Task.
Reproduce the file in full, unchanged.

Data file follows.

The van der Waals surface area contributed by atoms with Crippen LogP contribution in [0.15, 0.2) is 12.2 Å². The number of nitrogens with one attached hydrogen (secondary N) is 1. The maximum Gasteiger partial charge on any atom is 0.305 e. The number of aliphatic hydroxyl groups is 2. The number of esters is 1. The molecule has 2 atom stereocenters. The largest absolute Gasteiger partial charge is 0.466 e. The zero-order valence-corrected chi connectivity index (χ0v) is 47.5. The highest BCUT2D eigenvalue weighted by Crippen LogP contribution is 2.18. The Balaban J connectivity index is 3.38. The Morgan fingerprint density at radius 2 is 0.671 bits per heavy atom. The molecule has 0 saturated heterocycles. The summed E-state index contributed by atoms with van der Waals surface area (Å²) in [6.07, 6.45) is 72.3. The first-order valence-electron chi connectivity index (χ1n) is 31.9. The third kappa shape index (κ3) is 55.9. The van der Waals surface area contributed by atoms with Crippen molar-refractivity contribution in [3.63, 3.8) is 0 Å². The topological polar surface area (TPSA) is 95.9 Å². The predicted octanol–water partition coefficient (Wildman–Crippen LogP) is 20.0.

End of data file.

The van der Waals surface area contributed by atoms with Crippen LogP contribution in [0.15, 0.2) is 12.2 Å². The number of nitrogens with one attached hydrogen (secondary N) is 1. The maximum Gasteiger partial charge on any atom is 0.305 e. The number of aliphatic hydroxyl groups is 2. The number of esters is 1. The molecule has 2 atom stereocenters. The largest absolute Gasteiger partial charge is 0.466 e. The zero-order valence-corrected chi connectivity index (χ0v) is 47.5. The highest BCUT2D eigenvalue weighted by Crippen LogP contribution is 2.18. The Balaban J connectivity index is 3.38. The Morgan fingerprint density at radius 2 is 0.671 bits per heavy atom. The molecule has 0 saturated heterocycles. The summed E-state index contributed by atoms with van der Waals surface area (Å²) in [6.07, 6.45) is 72.3. The first-order valence-electron chi connectivity index (χ1n) is 31.9. The third kappa shape index (κ3) is 55.9. The van der Waals surface area contributed by atoms with Crippen molar-refractivity contribution in [3.63, 3.8) is 0 Å². The topological polar surface area (TPSA) is 95.9 Å². The predicted octanol–water partition coefficient (Wildman–Crippen LogP) is 20.0.